By traveling to Ukraine, Mr. Orbán “is trying to get out of the political no-man’s land in the EU, and showing a more open approach toward Kiev would be key in that regard,” said Edit Zgut-Przybylska, an associate professor at the Polish Academy of Sciences who has written extensively on Russian influence in Hungary.

Speaking in Kiev on Tuesday, Mr Orban repeated his calls for “peace” but avoided any suggestion that achieving it depended on Ukraine’s withdrawal. Hungary’s MTI news agency said Mr Orban had called for a “time-bound ceasefire that would provide an opportunity to speed up peace talks.”

Unian, a Ukrainian news agency, quoted Mr. Orban as saying “peace is an important issue. The war you are living in now has a very intense effect on the security of Europe.” He made no public criticism of Mr. Zelensky over the treatment of Ukraine’s Hungarian minority, previously a major bone of contention often raised by Mr. Orban, and instead thanked Mr. Zelensky for listening to his views on a possible ceasefire.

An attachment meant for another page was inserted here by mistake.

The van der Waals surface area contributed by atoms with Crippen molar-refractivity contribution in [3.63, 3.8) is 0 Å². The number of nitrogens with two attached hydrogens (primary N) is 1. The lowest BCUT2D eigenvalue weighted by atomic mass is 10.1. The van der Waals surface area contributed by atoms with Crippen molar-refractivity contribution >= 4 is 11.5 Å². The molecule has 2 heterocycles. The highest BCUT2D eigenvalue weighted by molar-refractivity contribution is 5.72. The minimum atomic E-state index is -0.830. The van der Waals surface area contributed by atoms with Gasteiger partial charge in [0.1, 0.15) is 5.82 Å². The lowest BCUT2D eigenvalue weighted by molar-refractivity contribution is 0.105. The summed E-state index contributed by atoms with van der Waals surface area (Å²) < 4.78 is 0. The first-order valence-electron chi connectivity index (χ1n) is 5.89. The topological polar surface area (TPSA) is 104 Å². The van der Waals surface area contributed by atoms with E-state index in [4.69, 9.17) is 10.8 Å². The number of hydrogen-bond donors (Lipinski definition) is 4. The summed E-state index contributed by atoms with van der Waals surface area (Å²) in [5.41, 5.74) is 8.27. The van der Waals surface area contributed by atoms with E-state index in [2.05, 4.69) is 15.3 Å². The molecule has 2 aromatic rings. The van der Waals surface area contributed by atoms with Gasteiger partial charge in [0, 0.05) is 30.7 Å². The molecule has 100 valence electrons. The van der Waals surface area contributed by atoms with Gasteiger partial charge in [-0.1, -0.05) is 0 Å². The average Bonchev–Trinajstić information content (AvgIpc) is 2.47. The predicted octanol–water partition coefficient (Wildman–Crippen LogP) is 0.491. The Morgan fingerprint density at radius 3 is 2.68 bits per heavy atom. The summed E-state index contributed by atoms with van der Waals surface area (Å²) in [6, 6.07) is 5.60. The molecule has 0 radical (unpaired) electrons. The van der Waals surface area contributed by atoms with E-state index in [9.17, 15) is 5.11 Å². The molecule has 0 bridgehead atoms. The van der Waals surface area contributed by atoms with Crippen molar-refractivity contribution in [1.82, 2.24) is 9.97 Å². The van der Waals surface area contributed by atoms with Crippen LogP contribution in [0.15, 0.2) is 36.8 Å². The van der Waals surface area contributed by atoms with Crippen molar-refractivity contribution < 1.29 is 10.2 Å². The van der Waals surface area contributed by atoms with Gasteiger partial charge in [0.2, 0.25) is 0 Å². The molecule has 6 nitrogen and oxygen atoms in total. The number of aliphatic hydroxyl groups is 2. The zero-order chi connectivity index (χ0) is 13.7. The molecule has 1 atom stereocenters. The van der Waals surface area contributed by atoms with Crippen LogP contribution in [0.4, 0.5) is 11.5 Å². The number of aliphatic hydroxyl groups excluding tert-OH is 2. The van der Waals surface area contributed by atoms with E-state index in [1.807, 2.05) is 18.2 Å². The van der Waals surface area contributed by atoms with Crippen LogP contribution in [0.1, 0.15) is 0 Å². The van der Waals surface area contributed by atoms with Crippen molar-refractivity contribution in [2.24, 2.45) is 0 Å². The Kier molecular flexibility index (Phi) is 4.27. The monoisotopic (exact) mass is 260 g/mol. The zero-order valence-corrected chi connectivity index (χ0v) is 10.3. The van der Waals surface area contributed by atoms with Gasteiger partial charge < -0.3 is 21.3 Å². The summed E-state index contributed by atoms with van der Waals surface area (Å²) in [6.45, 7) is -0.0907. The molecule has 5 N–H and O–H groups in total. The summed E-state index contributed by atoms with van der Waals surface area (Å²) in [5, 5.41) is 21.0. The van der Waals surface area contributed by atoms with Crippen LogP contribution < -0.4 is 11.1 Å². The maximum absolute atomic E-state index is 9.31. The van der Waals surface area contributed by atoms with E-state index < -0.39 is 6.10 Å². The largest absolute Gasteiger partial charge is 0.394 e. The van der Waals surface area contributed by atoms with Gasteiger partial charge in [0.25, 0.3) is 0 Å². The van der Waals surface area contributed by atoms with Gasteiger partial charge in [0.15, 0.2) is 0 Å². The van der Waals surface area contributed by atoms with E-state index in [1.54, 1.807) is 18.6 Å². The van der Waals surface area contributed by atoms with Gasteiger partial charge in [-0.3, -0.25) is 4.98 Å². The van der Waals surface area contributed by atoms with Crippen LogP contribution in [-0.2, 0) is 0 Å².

Professor Zgut-Przybylska said Mr Orbán's trip “does not mean the Hungarian government will make a political U-turn”. On the contrary, it is part of what the prime minister himself has described as Hungary's “peacock dance”: a policy of feathers fluttering from one side to the other depending on the moment.

“Orbán has been doing this ‘peacock’ dance for a decade,” he said, “and Hungary’s energy dependence on Russia will remain stronger than ever.”

Russia, perhaps worried about losing its most reliable friend in the European Union, downplayed the significance of Mr. Orban’s visit. Dmitry S. Peskov, a Kremlin spokesman, was quoted by the Tass news agency as saying that Mr. Orban’s presence in Kiev did not reflect a change in Hungary’s position, but only its responsibilities after taking over the rotating presidency of the European Union. “We don’t expect anything,” Mr. Peskov said.

An early sign that Orbán wants to shed his toxic image as a Kremlin puppet, said Zeold, a former diplomat, came last month when he warmly welcomed NATO Secretary General Jens Stoltenberg, a staunch supporter of military assistance to Ukraine, to Budapest.